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  • Writer's pictureMartin Davis

Forging a Gender-equal world

Monday marked International Women's Day. I'm always saddened that we need such days to call attention to the barriers that historically marginalized groups continue to face. And yet, as the IWD website notes, we still need these days.

"According to the World Economic Forum, sadly none of us will see gender parity in our lifetimes, and nor likely will many of our children. Gender parity will not be attained for almost a century. "

Calls such as this to correct societal inequalities can feel overwhelming. What can any one person do to right historic wrongs? Even a cursory study of history reveals that seismic shifts occur slowly. Breaking the color barrier in baseball, for example, did not occur in a vacuum. It came on the heels of nearly 75 years of efforts by African Americans to gain equal recognition on the Diamond.

The answer, I've learned this year, isn't all that complicated. Just open the door of opportunity, and let the women show what they can do.

This year, for the first time, I am honored to coach two young women in a sport that many still consider a man's domain - football.

I became their coach not through any grand vision of empowering women to play. It came because I needed depth at the place-kicker position, and the school's women's soccer coach recommended three of his players.

A short workout later, two decided to take the plunge.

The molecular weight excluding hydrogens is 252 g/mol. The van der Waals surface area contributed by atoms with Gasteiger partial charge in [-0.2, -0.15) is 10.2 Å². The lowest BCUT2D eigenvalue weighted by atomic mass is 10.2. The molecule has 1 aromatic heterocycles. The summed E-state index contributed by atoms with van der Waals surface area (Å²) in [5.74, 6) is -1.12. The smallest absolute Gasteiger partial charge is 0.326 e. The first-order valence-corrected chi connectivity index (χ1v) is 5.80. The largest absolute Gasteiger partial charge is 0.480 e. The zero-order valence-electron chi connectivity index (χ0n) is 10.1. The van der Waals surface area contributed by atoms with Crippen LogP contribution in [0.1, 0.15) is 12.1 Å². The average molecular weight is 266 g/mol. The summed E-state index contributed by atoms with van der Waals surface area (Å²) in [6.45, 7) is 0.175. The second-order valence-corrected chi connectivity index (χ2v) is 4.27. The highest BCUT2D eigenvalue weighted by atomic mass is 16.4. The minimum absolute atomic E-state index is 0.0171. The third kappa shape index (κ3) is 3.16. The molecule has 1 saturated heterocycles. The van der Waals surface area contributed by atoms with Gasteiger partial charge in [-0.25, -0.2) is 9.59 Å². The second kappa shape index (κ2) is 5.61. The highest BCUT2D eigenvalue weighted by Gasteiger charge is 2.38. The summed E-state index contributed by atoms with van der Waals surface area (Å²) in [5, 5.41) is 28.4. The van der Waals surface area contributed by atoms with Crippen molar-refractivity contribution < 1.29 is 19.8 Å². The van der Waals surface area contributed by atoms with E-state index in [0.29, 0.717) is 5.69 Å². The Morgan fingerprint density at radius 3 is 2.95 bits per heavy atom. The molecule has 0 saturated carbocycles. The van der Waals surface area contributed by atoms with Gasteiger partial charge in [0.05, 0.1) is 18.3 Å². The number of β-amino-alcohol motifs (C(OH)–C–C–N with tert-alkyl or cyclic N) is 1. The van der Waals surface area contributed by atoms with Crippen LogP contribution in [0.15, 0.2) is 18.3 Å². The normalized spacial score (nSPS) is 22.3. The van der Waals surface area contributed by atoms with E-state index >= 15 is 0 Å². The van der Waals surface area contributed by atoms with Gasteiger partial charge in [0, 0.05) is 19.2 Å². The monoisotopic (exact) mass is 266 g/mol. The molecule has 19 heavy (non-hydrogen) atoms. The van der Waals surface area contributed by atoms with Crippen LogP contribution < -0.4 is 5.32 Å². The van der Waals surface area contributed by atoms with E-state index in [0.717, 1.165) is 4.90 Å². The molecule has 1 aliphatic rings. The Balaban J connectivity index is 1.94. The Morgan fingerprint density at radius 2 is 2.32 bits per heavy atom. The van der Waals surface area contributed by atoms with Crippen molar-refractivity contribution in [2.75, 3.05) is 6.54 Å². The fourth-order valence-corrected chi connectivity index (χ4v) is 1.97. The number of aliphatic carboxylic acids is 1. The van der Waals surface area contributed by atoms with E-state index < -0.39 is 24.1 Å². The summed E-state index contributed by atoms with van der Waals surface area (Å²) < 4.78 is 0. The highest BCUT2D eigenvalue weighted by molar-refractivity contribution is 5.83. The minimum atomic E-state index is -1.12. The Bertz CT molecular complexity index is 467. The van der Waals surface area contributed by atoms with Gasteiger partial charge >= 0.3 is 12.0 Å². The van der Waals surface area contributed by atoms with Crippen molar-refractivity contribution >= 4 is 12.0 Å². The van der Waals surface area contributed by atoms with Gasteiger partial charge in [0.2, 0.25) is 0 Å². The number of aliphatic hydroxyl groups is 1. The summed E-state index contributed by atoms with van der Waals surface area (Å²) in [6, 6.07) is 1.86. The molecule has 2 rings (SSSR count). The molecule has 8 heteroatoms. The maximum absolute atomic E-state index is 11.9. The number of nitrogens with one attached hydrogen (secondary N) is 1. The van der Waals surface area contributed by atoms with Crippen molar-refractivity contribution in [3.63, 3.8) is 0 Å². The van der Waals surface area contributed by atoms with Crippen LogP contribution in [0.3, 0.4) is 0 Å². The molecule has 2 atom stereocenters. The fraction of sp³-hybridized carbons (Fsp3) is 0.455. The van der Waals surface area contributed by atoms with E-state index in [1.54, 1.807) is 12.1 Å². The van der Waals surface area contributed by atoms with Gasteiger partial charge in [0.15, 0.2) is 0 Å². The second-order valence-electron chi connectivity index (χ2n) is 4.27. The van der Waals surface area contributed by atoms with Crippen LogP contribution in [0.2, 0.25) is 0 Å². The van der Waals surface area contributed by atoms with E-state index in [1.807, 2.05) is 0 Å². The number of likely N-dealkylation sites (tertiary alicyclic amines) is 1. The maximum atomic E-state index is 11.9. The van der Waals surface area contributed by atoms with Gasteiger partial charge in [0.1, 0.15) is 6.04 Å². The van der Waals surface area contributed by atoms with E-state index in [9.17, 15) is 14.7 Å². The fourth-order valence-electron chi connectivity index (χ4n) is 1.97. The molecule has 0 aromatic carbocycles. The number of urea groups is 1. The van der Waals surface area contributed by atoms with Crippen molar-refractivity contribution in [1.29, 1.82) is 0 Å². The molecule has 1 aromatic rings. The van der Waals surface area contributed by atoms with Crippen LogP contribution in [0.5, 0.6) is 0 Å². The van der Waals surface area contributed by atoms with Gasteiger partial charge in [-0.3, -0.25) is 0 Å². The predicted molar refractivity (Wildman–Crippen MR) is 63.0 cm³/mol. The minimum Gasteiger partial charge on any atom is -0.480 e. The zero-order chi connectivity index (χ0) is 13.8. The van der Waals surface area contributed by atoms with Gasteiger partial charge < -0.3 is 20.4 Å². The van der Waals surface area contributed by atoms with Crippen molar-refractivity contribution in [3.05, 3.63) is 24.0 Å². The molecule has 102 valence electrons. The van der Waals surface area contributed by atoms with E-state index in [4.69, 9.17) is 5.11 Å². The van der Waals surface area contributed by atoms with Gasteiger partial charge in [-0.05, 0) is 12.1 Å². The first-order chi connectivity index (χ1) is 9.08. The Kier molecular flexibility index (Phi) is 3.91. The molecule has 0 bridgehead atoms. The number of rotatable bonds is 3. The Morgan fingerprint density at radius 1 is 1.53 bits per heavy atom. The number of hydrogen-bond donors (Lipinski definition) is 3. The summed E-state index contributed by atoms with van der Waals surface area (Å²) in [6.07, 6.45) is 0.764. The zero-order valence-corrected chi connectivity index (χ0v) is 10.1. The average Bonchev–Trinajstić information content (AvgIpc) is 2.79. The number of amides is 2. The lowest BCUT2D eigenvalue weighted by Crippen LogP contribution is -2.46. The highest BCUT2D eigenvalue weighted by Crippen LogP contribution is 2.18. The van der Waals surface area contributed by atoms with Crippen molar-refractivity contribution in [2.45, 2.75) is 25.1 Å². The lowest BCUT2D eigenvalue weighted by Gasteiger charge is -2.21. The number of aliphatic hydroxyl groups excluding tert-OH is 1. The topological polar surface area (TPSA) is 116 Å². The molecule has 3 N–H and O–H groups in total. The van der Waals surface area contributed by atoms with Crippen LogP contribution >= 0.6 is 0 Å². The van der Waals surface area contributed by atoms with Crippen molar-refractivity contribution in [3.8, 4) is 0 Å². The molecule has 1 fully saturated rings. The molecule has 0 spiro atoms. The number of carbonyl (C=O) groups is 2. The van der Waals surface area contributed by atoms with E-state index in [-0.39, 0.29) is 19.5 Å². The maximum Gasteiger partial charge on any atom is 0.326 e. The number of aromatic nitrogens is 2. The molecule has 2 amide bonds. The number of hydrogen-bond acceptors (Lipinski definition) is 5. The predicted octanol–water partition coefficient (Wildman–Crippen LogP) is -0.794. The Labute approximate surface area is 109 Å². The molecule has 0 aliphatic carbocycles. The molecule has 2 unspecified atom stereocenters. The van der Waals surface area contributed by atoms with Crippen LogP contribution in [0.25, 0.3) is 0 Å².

Over the following several months, these two young women took on the task of transitioning from soccer players to football players. Not only did they have to learn proper technique for kicking a football - which, contrary to what many believe, is nothing like kicking a soccer ball - but they had to become part of a football team. This meant off-season conditioning in November and December in this weird, Covid-driven season; getting accustomed to practicing in helmets and pads, going through tackling drills just like everyone else on the team, and taking part in the many rituals that help turn 50-odd souls with individual dreams into a team.

Halfway through the season, we sit at 2-1, and my two place-kickers aren't just on the team, they have been accepted as equals and are key contributors. One earned the starting place-kicking job, and has done very well for us on the field.

I can take no credit for their success, any more than I can take credit for any of my players', past and present, success. Players earn their spots. They earn their playing time. And they earn the trust of their coaches and teammates to be placed on the field and perform.

All we as coaches have to do is create the opportunity for them to show the world what they can do. This IWD, look around your program and ask yourself, do we make women feel welcome? If the answer is no, then let them know the doors are open. They will take it from there.

Our kicker drilling her first, but hardly her last, PAT of the season.

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